We should hold the left and the right to the same standards.

Harassing people in the library is always wrong, regardless of the political affiliation of the harassers.

June 13, 2022. Tags: , , , , , , , . Black lives matter, LGBT, Proud Boys, Racism, Social justice warriors. Leave a comment.

University drops sonnets because they are ‘products of white western culture’

https://www.thecollegefix.com/university-drops-sonnets-because-they-are-products-of-white-western-culture/

University drops sonnets because they are ‘products of white western culture’

By Margaret Kelly

May 18, 2022

The form has appealed to major poets for five centuries

The University of Salford, a public university in Greater Manchester, England, removed sonnets and other “pre-established literary forms” from a creative writing course assessment, The Telegraph reported.

Course leaders of a creative writing module titled “Writing Poetry in the Twenty-First Century,” removed an exam section that required students to write the traditional forms, including sestinas and sonnets, according to the newspaper.

The sonnet, a poetic form that likely originated in Italy in the 13th century, has been taken up by writers such as Petrarch, Shakespeare and John Donne, according to Britannica.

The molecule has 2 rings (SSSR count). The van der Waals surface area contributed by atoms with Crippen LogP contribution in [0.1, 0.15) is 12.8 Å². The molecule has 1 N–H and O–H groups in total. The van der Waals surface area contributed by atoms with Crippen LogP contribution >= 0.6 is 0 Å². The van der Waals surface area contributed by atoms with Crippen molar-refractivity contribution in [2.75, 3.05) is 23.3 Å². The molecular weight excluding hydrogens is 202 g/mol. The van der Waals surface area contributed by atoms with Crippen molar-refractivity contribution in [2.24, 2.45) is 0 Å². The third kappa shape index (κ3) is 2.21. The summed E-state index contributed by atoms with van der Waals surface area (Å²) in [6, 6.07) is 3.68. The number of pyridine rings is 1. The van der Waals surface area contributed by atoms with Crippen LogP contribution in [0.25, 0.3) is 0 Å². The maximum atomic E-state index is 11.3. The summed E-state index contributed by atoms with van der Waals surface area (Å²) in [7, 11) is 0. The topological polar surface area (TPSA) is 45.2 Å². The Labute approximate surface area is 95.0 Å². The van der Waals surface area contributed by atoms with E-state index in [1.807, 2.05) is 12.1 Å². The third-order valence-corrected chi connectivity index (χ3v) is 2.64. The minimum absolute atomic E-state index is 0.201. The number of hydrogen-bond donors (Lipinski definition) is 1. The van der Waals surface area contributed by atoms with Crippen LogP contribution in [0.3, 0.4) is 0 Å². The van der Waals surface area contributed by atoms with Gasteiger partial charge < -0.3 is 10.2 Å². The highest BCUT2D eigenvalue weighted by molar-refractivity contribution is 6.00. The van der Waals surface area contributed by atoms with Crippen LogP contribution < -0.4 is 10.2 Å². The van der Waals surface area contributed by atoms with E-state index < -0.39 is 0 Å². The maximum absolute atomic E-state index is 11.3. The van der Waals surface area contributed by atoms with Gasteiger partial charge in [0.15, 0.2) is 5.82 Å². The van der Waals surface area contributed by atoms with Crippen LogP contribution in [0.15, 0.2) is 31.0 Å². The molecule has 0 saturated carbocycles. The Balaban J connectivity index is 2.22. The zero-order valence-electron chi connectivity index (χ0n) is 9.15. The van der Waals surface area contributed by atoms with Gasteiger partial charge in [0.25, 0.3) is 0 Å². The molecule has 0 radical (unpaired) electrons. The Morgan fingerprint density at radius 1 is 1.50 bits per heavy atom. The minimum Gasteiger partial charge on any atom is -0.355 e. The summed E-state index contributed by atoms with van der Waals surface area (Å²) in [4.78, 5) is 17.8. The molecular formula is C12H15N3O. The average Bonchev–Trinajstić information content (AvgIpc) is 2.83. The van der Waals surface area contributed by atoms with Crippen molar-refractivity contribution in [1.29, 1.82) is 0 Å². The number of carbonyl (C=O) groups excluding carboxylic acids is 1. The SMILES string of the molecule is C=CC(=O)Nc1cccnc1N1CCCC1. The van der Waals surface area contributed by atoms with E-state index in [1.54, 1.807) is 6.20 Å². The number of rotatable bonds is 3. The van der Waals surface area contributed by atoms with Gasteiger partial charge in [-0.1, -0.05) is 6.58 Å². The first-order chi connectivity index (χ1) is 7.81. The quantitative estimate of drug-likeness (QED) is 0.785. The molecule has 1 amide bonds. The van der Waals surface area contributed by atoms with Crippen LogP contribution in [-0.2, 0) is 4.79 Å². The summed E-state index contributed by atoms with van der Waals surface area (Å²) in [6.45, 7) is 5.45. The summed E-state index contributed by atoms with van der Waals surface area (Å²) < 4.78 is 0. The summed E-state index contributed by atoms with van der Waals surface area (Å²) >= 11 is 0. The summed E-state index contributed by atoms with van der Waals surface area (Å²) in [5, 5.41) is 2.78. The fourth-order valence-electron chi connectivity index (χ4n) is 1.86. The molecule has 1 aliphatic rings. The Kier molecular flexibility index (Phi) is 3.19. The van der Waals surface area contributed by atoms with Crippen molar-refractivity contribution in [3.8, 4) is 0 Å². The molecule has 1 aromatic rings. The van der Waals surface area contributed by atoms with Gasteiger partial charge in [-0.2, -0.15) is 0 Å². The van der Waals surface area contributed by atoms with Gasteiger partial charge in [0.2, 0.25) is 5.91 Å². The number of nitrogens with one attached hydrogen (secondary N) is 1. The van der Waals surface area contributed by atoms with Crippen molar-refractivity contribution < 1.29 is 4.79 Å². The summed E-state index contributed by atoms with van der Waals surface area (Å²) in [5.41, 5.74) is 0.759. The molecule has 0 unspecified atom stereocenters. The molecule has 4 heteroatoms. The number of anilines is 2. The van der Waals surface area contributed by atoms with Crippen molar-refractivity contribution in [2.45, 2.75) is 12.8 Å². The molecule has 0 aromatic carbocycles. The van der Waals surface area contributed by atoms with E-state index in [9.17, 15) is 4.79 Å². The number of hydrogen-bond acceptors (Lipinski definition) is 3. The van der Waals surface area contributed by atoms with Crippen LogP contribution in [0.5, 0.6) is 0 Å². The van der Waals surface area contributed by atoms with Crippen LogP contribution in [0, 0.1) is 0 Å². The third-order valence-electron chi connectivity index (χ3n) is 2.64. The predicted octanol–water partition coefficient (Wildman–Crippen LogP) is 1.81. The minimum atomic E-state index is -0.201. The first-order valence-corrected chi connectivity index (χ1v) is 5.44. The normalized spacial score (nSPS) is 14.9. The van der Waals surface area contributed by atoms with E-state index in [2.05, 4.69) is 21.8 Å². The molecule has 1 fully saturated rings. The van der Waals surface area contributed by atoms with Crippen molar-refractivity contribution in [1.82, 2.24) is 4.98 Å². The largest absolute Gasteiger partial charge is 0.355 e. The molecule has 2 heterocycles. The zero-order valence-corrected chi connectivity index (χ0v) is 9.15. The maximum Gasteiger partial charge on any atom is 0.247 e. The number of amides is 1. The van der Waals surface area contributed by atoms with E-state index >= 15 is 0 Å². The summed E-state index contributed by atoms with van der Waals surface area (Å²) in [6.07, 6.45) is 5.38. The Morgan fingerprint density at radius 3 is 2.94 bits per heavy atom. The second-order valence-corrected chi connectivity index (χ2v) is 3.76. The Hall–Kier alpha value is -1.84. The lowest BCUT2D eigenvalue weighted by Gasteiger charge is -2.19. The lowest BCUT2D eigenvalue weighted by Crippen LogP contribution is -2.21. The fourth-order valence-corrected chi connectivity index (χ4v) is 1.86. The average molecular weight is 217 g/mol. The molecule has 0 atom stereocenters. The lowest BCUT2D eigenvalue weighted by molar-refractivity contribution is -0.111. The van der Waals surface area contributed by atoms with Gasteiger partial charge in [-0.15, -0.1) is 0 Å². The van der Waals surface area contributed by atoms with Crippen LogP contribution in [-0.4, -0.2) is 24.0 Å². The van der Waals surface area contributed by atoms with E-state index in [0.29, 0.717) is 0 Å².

“The sonnet is unique among poetic forms in Western literature in that it has retained its appeal for major poets for five centuries,” the encyclopedia stated.

A University of Salford slideshow shared with staff stated that teachers have “simplified the assessment offering choice to write thematically rather than to fit into pre-established literary forms…which tend to the products of white western culture,” according to documents cited by The Telegraph.

The slideshow affirmed the change as an example of best practice in “decolonising the curriculum.” The Telegraph defined “decolonising” as “a term used to describe refocusing curricula away from historically dominant Western material and viewpoints.”

Instead, the course will incorporate “inclusive criteria” that better “reflect and cater for a diverse society,” according to internal training materials review by The Telegraph. The materials also showed that the courses could be upgraded by utilizing “a choice of assessment methods” allowing students to be tested “in a way that suits them.”

British historian: assuming sonnets alienate non-white students is ‘hugely patronising’

The Telegraph quoted Oxford-trained historian Zareer Masani’s statement that the course overhaul was “outrageous.”